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Kimura Komako was born in Kumamoto in 1887 to a mother heavily involved in the arts. By the age of 4 Komako was already following in her mother’s footsteps by taking the stage and training in traditional arts such as the shamisen, dancing, and drama. Whilst studying at schools including Kumamoto Girls School, Kumako was inspired but Swedish feminist Ellen Key, a suffragist and staunch supporter of government-funded child support. This interest in women’s rights was encouraged by her headmaster, Takezaki Juno who pushed the students to stand up for what they believed in. This courage and self-assuredness would have a great impact on Komako’s life.


When she was 14, Komako was sent to marry a man she had never met. Going against the expected cultural norms, she escaped her carriage en route to the ceremony and ran away to the city of Nagoya. Here she sold her wedding clothes and began work as a dancer, flying in the face of societal expectations.


Komako later married a man of her own choosing, Kimura Hideo and after the birth of her son Shouji the family moved to Tokyo where Komako, along with fellow feminists such as Nishikawa Fumiko (西川文子) and Miyazaki Mitsuko (宮崎光子), established the “New Real Women’s Society.” The society’s objective was to call all women across Japan to rise up and demand more than a life living in the shadow of men.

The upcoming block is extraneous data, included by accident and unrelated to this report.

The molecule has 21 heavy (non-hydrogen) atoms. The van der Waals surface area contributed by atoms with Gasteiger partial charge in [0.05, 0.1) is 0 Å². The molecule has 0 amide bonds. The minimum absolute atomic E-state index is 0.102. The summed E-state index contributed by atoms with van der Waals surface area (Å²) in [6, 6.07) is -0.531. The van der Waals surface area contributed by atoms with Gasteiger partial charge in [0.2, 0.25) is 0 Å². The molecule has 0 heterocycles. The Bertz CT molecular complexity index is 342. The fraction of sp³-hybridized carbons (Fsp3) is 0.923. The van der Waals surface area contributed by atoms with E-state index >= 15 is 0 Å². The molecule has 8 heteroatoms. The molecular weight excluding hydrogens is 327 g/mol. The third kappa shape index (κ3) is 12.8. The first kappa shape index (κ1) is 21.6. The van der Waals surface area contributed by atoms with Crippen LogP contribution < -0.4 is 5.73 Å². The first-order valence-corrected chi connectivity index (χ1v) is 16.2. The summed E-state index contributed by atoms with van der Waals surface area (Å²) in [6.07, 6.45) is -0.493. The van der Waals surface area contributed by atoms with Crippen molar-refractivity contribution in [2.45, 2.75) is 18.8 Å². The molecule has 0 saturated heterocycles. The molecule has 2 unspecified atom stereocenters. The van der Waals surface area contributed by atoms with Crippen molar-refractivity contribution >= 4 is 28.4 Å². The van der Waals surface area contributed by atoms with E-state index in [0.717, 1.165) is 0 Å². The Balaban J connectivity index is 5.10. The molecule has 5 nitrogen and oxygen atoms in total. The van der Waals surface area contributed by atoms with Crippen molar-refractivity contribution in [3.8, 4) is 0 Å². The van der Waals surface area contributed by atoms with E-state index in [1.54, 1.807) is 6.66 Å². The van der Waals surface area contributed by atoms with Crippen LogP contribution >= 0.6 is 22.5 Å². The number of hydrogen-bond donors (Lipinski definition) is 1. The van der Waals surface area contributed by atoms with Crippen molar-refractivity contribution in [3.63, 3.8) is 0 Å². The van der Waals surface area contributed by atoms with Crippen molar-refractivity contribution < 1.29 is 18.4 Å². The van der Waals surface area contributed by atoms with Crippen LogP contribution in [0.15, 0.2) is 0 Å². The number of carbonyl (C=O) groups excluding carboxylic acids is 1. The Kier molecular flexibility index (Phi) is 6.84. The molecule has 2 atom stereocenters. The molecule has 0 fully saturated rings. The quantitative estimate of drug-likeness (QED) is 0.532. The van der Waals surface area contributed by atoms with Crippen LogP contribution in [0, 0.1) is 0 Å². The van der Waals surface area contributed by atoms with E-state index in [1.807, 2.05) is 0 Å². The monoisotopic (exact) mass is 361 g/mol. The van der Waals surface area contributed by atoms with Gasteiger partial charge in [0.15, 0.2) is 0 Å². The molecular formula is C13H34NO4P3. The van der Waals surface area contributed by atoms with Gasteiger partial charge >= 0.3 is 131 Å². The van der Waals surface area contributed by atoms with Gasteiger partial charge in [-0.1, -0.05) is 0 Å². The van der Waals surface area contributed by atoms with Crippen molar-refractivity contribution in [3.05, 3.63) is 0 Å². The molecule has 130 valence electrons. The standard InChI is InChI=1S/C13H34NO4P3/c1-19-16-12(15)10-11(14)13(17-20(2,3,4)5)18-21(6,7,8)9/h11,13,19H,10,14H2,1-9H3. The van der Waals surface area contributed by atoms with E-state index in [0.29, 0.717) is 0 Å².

Her theatrical roots stayed with her as Komako managed two theatres in Tokyo (the Kimura Komako theatre and the Tokiwaza theatre) and performed on stage. The Japanese government frowned up these performances, most notable those of Shakespeare’s work. Komako’s response was to throw open the doors to her theatre and admit audience members free of charge. This act was to see her arrested but did not slow her down.

When her colleagues began to fall foul to the pressures from husbands and employers to leave the feminist society and magazine they had created, Komako decided to travel to America. In 1917 she marched on the streets of New York alongside 20,000 other women demanding their right to vote. She eagerly accepted invitations to speak with American newspapers, often finding herself described as a “little lady” or “soft.” This did not deter her as her US following grew. Her theatre career also gained her fans and saw her perform at Carnegie Hall and on Broadway.


Komako and her family returned to Japan in 1925 where she continued her efforts to improve the lives of others. Twenty years later, Japanese women finally earned the right to vote. The legacy of Komako and other feminists of her time lives on in every ballot cast.

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